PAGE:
Excerpt from "ACROSS CANADA BY C. P. R.", Section 7--The Pacific Coast; booklet, McGill University Illustrated Lectures, 1928.


MP-0000.158.140
© McCord Museum
Photograph, glass lantern slide
Vancouver, BC, about 1920
Anonyme - Anonymous
About 1920, 20th century
Silver salts and transparent ink on glass - Gelatin dry plate process
8 x 10 cm
Gift of Mr. Stanley G. Triggs
MP-0000.158.140
© McCord Museum

Description:

"Vancouver: Vancouver, the Western terminus of the rail lines of the Canadian Pacific, is one of the leading cities of the North Pacific coast. It is a very important seaport, with a vast Oriental business, and the centre of a huge lumbering and fishing trade. It is also coming rapidly to the fore in shipbuilding. (Population including suburbs 255,000.)"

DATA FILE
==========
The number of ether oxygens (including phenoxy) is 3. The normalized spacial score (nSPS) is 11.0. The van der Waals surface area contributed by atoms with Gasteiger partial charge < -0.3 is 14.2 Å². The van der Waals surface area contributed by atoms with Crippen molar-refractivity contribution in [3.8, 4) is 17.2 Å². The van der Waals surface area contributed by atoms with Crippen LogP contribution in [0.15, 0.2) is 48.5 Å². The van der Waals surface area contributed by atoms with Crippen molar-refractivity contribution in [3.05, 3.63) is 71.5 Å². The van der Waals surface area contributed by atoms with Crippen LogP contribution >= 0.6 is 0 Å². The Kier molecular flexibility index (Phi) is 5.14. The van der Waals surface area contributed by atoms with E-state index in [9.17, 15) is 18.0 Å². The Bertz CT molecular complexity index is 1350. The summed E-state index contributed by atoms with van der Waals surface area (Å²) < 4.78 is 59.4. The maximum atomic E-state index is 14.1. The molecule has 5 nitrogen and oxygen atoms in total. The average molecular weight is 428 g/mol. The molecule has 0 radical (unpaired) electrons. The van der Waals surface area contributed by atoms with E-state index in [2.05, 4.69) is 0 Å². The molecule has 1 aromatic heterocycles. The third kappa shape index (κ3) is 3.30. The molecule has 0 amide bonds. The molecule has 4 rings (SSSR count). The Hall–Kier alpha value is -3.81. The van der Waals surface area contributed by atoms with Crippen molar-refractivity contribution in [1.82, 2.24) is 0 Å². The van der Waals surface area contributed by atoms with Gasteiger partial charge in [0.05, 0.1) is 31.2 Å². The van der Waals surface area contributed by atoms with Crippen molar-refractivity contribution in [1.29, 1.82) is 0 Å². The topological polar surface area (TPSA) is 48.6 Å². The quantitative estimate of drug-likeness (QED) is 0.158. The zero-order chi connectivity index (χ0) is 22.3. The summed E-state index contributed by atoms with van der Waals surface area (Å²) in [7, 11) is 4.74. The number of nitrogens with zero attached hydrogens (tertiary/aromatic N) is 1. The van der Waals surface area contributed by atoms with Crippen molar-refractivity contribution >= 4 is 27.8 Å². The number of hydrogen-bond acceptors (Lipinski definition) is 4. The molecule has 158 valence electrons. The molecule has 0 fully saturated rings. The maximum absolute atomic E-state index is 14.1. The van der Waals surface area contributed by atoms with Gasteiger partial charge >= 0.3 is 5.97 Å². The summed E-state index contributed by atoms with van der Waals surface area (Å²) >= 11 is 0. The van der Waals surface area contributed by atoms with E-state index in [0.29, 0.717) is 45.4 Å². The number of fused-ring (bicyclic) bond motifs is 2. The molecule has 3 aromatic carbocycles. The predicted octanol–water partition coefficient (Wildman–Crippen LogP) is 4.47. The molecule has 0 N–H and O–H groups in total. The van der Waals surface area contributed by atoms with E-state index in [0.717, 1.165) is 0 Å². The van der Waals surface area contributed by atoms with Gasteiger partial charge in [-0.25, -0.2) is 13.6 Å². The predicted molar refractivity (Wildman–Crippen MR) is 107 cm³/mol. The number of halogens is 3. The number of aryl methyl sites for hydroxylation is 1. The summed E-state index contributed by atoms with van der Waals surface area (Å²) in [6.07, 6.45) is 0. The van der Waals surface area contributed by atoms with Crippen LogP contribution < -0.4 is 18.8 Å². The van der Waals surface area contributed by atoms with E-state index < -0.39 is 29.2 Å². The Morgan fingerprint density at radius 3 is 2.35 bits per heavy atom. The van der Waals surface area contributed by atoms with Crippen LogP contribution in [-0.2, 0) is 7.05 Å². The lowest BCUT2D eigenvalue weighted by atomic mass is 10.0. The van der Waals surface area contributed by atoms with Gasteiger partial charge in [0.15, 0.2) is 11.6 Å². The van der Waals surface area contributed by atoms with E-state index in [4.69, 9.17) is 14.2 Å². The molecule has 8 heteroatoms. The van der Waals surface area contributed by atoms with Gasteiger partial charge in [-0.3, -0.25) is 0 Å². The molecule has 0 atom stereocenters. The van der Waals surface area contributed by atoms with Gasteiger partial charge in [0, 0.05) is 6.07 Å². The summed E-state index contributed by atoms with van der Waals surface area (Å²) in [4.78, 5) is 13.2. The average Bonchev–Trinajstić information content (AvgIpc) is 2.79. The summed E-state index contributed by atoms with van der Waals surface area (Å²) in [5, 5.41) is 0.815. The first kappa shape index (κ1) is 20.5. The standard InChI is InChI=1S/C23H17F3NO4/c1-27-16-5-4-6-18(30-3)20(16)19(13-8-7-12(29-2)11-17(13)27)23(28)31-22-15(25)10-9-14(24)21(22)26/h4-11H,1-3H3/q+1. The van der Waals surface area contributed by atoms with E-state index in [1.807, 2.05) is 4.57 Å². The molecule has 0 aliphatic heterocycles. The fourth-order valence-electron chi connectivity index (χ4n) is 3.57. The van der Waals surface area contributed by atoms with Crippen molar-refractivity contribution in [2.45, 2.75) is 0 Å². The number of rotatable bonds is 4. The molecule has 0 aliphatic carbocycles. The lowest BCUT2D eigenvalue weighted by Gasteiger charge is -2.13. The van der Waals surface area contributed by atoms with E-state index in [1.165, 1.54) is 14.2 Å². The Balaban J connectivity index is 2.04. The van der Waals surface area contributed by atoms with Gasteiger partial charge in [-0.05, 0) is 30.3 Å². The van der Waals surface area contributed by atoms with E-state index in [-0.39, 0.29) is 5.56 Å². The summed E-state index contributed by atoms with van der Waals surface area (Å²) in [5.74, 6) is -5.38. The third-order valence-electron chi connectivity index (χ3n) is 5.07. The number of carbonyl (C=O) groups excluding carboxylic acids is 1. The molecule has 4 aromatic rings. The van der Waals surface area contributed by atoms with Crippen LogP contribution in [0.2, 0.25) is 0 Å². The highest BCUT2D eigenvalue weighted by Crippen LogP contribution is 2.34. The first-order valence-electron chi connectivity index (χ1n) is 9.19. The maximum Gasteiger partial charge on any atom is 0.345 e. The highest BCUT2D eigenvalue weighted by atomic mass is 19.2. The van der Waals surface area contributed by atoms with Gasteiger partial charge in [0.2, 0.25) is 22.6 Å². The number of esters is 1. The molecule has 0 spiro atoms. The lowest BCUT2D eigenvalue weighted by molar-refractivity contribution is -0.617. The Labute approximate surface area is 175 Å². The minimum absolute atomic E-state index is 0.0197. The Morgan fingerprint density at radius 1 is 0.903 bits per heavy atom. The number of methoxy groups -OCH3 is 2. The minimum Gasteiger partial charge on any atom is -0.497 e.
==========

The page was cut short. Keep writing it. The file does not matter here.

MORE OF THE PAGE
Excerpt from "ACROSS CANADA BY C. P. R.", Section 7--The Pacific Coast; booklet, McGill University Illustrated Lectures, 1928.


MP-0000.158.141
© McCord Museum
Photograph, glass lantern slide
Hotel Vancouver, Vancouver, BC, about 1918
Anonyme - Anonymous
About 1918, 20th century
Silver salts and transparent ink on glass - Gelatin dry plate process
8 x 10 cm
Gift of Mr. Stanley G. Triggs
MP-0000.158.141
© McCord Museum

Description:

"Hotel Vancouver: At Vancouver is situated a palatial Canadian Pacific hotel, a magnificent structure. Until May, 1886, the site of Vancouver was a dense forest; then a flourishing town arose, to be wiped out by fire in July; all Vancouver -- which now includes not only the original settlement, but also extends in suburbs in every direction, even across the river -- dates from that disaster. The city, with its towering skyscrapers, has a very progressive aspect."

Excerpt from "ACROSS CANADA BY C. P. R.", Section 7--The Pacific Coast; booklet, McGill University Illustrated Lectures, 1928.


MP-0000.158.142
© McCord Museum
Photograph, glass lantern slide
The Harding Monument, Stanley Park, Vancouver, BC, about 1926
Anonyme - Anonymous
About 1926, 20th century
Silver salts and transparent ink on glass - Gelatin dry plate process
8 x 10 cm
Gift of Mr. Stanley G. Triggs
MP-0000.158.142
© McCord Museum

Description: